China’s foreign minister warned Japan and the United States on Sunday not to include Taiwan within the scope of their military alliance, saying Beijing would not permit interference in what it considers an internal matter.
The two countries angered China last month when they reaffirmed their security arrangements and said they wanted to see the “peaceful resolution” of Taiwan’s status.
“Any practice of putting Taiwan directly or indirectly into the scope of Japan-U.S. security cooperation constitutes an encroachment on China’s sovereignty and interference into China’s internal affairs,” Foreign Minister Li Zhaoxing said at a news conference during the annual meeting of China’s legislature.
“The Chinese government and the people are firmly against such activities,” he said.
His comments came as the parliament prepares to enact an anti-secession law that officials say is meant to discourage Taiwan from trying to make its de facto independence permanent. Taiwanese leaders say the measure could set the stage for an attack on the island.
China: Alliance must remain bilateral
China’s communist government has long warned it will use force if need be to defend its claim to Taiwan, which split from the mainland in 1949. That could lead to conflict with the United States, Taiwan’s main arms supplier.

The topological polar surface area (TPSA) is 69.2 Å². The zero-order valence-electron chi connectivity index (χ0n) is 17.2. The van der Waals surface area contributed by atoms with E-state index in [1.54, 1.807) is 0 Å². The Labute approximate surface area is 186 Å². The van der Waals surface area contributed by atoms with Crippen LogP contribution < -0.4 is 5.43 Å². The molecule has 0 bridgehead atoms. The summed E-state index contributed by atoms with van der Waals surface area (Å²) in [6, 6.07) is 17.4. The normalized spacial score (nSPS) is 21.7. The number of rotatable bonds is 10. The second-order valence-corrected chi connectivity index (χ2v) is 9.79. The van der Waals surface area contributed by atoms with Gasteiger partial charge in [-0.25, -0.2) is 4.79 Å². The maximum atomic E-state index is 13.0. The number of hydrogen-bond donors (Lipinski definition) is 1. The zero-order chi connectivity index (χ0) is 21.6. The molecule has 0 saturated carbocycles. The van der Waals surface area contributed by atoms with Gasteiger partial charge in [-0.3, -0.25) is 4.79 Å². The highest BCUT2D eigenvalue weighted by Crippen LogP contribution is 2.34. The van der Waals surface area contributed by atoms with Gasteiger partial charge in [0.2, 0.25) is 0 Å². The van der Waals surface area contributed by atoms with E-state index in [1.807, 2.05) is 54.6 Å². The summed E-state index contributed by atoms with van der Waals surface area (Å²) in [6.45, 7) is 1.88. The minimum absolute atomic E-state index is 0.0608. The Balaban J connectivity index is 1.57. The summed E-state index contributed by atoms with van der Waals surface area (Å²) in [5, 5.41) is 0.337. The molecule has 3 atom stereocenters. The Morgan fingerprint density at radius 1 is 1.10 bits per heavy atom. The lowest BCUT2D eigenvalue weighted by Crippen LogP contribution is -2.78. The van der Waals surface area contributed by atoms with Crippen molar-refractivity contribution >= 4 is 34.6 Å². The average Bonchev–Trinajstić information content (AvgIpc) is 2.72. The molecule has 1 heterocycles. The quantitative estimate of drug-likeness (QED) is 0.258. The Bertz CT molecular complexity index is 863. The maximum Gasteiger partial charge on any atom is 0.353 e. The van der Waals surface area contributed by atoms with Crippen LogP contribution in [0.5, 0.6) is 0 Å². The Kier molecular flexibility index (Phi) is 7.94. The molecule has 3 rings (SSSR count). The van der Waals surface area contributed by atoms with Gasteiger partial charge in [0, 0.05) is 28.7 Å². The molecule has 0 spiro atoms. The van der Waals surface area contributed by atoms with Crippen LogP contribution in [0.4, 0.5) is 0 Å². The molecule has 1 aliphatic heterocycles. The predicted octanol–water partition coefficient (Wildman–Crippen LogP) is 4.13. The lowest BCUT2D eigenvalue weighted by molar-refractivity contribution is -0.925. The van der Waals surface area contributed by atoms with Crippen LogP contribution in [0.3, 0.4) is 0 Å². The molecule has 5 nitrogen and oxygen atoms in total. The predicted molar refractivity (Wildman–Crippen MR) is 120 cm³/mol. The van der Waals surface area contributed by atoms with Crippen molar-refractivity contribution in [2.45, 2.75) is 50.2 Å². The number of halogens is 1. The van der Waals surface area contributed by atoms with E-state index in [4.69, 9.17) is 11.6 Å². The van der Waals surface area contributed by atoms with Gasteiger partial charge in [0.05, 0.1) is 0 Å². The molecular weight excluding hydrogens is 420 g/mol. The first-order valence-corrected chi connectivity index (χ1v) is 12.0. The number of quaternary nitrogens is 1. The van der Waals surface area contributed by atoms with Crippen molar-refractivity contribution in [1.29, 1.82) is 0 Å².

Li repeated Chinese criticism of the U.S.-Japanese alliance as a Cold War relic and said such cooperation “ought to be strictly restricted to a bilateral nature.”
“If it goes beyond a bilateral scope definitely it will allow uneasiness on the part of Asian countries and also bring about complicating factors to the regional security situation,” he said.
Beijing regards Japan as its main rival for status as East Asia’s dominant military power and reacts angrily to any suggestion that Tokyo might extend the reach of its forces. Taiwan was a Japanese colony in 1895-1945 and maintains friendly ties with Tokyo.
End to arms ban sought
Li also appealed for an early end to a 15-year-old European arms embargo on China, rejecting suggestions that Chinese threats to attack Taiwan might make some Europeans want to extend the ban.
France and Germany have been pressing for an end to the ban, imposed after China’s 1989 crackdown on pro-democracy protesters. Li suggested that would improve Beijing’s relations with the European Union.
“We don’t need to buy a lot of advanced weapons from you,” the foreign minister said. “We only believe that the maintenance of such a long-obsolete, useless and detrimental arms embargo against China is a jarring note in the comprehensive strategic partnership between China and the European Union.”
The United States has argued against lifting the ban, worried that high-tech European weapons might be used by China against U.S. forces in any conflict over Taiwan.
Asked whether threats to attack Taiwan might make Europeans reluctant to lift the embargo, Li said, “that is an unfounded worry.”